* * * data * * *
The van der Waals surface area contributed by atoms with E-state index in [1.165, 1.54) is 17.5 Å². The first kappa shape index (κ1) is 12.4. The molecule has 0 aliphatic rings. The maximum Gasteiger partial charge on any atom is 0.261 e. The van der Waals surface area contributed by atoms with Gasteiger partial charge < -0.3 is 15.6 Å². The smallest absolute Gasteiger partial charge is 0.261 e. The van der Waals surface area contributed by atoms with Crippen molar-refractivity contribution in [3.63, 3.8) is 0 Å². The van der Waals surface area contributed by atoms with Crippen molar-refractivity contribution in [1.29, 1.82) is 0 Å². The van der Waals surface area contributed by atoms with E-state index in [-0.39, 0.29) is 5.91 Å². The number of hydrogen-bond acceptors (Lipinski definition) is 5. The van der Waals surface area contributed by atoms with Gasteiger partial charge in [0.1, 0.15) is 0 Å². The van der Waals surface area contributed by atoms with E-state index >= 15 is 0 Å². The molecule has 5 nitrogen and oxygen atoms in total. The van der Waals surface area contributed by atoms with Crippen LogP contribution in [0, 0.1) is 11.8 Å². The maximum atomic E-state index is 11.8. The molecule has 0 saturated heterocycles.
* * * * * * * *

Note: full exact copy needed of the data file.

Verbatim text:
The van der Waals surface area contributed by atoms with E-state index in [1.165, 1.54) is 17.5 Å². The first kappa shape index (κ1) is 12.4. The molecule has 0 aliphatic rings. The maximum Gasteiger partial charge on any atom is 0.261 e. The van der Waals surface area contributed by atoms with Gasteiger partial charge < -0.3 is 15.6 Å². The smallest absolute Gasteiger partial charge is 0.261 e. The van der Waals surface area contributed by atoms with Crippen molar-refractivity contribution in [3.63, 3.8) is 0 Å². The van der Waals surface area contributed by atoms with Crippen molar-refractivity contribution in [1.29, 1.82) is 0 Å². The van der Waals surface area contributed by atoms with E-state index in [-0.39, 0.29) is 5.91 Å². The number of hydrogen-bond acceptors (Lipinski definition) is 5. The van der Waals surface area contributed by atoms with Gasteiger partial charge in [0.1, 0.15) is 0 Å². The van der Waals surface area contributed by atoms with E-state index >= 15 is 0 Å². The molecule has 5 nitrogen and oxygen atoms in total. The van der Waals surface area contributed by atoms with Crippen LogP contribution in [0, 0.1) is 11.8 Å². The maximum atomic E-state index is 11.8. The molecule has 0 saturated heterocycles.